The Federal Reserve has painted a brighter picture for growth in 2012, upgrading their forecasts and predicting unemployment will fall to a range of between 7.8% and 8% this year. The public stance of the Federal Reserve's rate-setting open market committee remains that it will hold interest rates at their current low levels until at least 2014. The committee has acknowledged the recent pick up in inflation and a more hawkish stance among committee members suggests another round of QE is off the table for now. In an election year, the prospects of policymakers in Washington making a decisive start on reducing the budget deficit are low to non-existent. Given the 'fiscal cliff ' that is approaching at the end of 2012, when expiring tax cuts and planned new reductions in public spending kick in, potentially reducing GDP by 4% (or US$1trn) in 2013/14, the deficit is set to become an important battleground once the new president and Congress have been elected in November.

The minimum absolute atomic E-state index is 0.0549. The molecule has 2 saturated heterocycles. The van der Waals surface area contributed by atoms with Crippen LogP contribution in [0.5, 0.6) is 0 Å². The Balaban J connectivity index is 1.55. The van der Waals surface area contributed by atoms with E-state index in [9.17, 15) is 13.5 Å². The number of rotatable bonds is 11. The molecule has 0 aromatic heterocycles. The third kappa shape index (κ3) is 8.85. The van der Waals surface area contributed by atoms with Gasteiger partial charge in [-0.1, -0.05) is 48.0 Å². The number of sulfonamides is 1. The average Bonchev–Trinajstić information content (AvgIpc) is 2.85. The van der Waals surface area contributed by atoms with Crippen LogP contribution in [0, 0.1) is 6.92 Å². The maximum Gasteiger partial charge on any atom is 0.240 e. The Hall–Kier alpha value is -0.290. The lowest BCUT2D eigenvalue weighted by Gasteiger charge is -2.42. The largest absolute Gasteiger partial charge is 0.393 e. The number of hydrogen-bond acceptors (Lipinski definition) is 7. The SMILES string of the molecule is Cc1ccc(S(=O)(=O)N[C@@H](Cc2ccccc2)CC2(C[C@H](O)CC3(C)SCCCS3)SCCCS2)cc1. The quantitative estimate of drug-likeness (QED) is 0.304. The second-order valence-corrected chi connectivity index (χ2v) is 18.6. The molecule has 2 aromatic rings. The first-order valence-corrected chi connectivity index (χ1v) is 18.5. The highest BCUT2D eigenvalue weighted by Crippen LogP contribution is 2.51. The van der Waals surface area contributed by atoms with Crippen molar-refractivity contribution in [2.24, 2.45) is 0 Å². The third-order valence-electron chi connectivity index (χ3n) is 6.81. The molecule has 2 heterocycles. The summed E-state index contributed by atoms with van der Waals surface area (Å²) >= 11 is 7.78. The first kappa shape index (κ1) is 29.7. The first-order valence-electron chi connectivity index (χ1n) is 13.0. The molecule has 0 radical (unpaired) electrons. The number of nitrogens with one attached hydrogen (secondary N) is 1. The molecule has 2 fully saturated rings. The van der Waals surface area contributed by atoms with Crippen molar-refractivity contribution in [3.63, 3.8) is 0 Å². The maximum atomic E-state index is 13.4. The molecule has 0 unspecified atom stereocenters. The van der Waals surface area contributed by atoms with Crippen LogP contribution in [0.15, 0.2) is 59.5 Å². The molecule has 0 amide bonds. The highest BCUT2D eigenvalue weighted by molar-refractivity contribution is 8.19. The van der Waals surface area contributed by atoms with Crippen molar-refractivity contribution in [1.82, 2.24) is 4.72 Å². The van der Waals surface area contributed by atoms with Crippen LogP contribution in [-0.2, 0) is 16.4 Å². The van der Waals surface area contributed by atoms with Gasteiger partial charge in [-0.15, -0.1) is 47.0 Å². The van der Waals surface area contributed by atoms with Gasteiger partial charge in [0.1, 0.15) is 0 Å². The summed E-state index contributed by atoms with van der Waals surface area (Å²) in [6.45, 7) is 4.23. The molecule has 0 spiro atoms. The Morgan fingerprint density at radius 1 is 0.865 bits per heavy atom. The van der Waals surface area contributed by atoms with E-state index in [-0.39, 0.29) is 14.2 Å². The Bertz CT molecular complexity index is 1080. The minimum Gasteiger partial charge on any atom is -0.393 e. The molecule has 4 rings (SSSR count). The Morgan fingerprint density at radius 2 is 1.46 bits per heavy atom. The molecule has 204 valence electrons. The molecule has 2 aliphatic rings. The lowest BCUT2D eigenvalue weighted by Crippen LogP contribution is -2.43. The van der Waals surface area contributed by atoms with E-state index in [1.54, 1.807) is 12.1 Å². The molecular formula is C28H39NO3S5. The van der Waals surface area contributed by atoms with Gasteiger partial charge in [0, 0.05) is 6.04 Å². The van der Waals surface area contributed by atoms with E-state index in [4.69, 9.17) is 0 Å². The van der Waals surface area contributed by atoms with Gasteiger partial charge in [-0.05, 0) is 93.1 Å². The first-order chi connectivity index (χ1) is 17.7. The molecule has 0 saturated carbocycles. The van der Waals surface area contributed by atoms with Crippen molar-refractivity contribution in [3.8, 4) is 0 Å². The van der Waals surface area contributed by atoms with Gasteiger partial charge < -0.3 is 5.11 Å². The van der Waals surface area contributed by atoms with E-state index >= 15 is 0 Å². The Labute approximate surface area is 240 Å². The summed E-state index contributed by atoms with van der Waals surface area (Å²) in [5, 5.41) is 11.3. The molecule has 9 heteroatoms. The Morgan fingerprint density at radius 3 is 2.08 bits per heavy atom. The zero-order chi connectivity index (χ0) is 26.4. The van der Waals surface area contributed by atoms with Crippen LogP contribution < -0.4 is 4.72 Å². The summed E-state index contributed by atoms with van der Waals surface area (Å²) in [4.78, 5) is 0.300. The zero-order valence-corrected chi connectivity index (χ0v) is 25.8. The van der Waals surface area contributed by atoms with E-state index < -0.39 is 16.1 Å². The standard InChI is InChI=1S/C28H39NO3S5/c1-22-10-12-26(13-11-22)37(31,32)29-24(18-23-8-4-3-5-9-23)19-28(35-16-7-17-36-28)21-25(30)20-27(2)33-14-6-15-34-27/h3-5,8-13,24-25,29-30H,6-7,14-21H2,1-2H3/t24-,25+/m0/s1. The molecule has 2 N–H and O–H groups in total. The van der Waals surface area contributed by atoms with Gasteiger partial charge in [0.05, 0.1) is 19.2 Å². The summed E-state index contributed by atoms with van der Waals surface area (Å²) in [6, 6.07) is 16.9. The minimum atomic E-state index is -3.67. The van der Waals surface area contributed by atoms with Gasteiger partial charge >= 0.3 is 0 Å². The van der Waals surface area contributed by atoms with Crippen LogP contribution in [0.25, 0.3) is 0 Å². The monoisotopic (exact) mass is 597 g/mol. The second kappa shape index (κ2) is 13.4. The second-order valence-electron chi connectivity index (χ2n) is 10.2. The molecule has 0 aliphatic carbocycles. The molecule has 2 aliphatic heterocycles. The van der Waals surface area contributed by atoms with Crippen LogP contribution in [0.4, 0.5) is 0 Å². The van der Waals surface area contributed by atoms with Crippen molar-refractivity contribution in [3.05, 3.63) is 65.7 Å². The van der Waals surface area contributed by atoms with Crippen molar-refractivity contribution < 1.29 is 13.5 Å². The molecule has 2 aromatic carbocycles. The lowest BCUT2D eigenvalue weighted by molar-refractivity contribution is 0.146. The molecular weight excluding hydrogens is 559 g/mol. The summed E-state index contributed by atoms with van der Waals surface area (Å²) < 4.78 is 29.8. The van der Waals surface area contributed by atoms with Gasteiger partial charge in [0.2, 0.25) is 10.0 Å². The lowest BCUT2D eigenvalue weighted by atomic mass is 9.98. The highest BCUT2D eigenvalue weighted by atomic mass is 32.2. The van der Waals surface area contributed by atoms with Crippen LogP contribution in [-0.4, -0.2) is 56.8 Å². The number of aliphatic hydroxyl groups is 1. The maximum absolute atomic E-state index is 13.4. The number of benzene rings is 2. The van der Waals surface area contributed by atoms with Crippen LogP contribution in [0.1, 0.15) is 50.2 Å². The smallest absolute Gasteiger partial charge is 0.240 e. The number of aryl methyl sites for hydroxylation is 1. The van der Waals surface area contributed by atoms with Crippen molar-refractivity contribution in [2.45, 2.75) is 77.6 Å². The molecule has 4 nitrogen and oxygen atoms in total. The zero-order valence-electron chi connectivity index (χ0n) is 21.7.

Anti-austerity pressure in Europe
With much of Europe now technically in recession, the 'liquidity boost' provided by the ECB's second round of three-year cheap financing for European banks in February appears to be fading. While the ECB's liquidity measures have stemmed the immediate threat of a Lehman-style credit crunch, the deep-rooted challenges facing most of the region's peripheral countries have started to rise to the surface once more, with increasing signs of popular resistance to government austerity measures in several countries. The ECB president, Mario Draghi, emphasised in a recent speech the need for new pro-growth policy measures to supplement the austerity measures being implemented in the weaker southern European states. His call for a 'growth compact' to supplement the earlier 'fiscal compact' agreed by eurozone leaders (and now awaiting ratification) appears to have won the backing of the German leader Angela Merkel.